"The Brill Building? It was both creative and it was very business-like," he says. "You went in from office to office and knocked on doors of the music publishers and the record companies, and you were asking them to listen to your songs and either publish them or find people who were willing to record them.
"It was a fantastic agglomeration of people; of funny, strange, creative people who could not make it in anything else other than trying to get into the music business because they could sing a tune, and trying to make something of that. So there was some desperation involved in that era that I spent on Tin Pan Alley."
You really were writing for your supper . . .
"Exactly. The writers had no control in what happened to the songs afterwards.
"I'd make a demo of the song and I made dozens and dozens and dozens of demos in my formative years in which I sang because I couldn't afford to hire demo singers.
"My manager Katie McNeill is trying to persuade me to release those early demos because she loves the songs and the simplicity of it all -- so I'm thinking about it."
Until then, fans of his early work can content themselves with a new compilation, Neil Diamond: The Bang Years 1966-68, which was released by Sony in May. One of the songs on that collection is his original version of 'I'm A Believer', which to this day evokes the Swinging Sixties as much as any song ever did -- but which of course was made famous by The Monkees.
"I thought The Monkees did a very good job of it but that was the furthest thing from my mind," says Diamond. "All I was thinking was 'Oh My God, I got a Monkees record and it's not bad and, guess what, they're gonna have a hit with it!'
"And they did! It was the biggest hit of the year in the United States -- and The Beatles were in full flight at that time, so 'I'm A Believer' for some reason stuck. It made The Monkees' career, short as that was."
This has been a particularly auspicious year for Diamond -- in March he was inducted into the Rock and Roll Hall Of Fame in New York by Paul Simon in a lavish ceremony in the Grand Ballroom at the Waldorf Hotel, and just a few weeks ago he received industry bible Billboard magazine's Icon award for his life's work. Alas, his memory of the former is a little hazy.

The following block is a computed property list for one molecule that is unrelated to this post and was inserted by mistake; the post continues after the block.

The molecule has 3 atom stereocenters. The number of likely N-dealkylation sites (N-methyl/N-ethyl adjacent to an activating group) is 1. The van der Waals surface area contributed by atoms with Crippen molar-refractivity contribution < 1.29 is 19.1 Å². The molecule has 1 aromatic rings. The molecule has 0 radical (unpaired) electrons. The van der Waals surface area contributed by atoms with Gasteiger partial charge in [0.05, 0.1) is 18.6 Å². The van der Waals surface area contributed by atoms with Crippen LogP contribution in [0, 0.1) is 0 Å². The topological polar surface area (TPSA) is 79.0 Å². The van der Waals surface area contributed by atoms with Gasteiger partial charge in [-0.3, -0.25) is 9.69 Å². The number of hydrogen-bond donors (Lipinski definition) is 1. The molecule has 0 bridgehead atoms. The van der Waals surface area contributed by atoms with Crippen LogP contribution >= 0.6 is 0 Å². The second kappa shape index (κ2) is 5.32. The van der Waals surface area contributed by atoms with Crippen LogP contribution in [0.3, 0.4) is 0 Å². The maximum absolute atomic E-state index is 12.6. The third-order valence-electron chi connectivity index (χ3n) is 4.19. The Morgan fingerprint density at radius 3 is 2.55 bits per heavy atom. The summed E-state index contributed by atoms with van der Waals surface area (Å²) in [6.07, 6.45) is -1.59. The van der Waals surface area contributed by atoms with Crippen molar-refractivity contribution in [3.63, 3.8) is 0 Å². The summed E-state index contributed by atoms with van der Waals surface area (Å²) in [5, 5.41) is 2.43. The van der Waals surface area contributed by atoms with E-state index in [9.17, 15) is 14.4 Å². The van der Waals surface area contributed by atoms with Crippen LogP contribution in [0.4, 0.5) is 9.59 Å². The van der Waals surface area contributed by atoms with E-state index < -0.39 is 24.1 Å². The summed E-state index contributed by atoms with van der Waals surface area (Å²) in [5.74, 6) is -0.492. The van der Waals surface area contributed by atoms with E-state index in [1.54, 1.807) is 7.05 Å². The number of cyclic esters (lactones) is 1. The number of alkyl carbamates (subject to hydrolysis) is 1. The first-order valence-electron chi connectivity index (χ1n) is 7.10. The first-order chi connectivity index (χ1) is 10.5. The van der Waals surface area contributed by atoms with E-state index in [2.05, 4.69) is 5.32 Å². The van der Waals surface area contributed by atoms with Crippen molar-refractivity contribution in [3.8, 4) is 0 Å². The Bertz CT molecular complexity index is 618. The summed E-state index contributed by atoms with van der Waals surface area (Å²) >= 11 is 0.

'I did make a speech when I was introduced but I take no responsibility for it because I'd been on an airplane for approximately 25 hours flying to New York from Melbourne," he says. "It was nine time zones later. I was beyond jet-lagged. I don't know what I said; I hope I didn't insult anyone.
"As for the Billboard awards, I got a nice icon award I guess just for being around for so long!" he laughs.
Meet anyone at the bash?
"Bono and the guys were on the show earlier than I was and they had to make a mad dash somewhere, but Bono wrote a very nice note which he gave to the TV people to give to me. He just said that he's a big fan and we'll bump into each other the next time. It's been an interesting year."
Diamond's evergreen love song 'Sweet Caroline' is almost like an unofficial national anthem in Ireland, I tell him, without which no wedding dance is complete. So is it true that it's actually about JFK's daughter Caroline?
"It's not true at all," says Diamond. "Caroline Kennedy's name did occur to me when I was writing the song, and it was my final choice among a number of other names, but that's as close as Caroline Kennedy got to the story. But I'm glad she likes the song. I've been asked to sing it at her birthday a few times."
So it could easily have been Sweet Caitriona?
"The title of the song was inspired by Caroline Kennedy's name, but the story that the song told was the story of my wife at the time. It was our story. But Caroline's name stuck and I put it where it felt right."
Finally, I tell him that I came across at least two Neil Diamond tribute acts in Majorca last summer -- they even had the sparkly shirts down to a tee. How does he feel knowing there's guys making a living impersonating him?
"I've seen these people before in different forums and I think it's good fun.
"As long as they don't go to bed at night with a Neil Diamond inflatable doll, I'm OK with it."
Neil Diamond plays the Aviva Stadium, Dublin, this evening with Mary Byrne as special guest. Tickets are still available.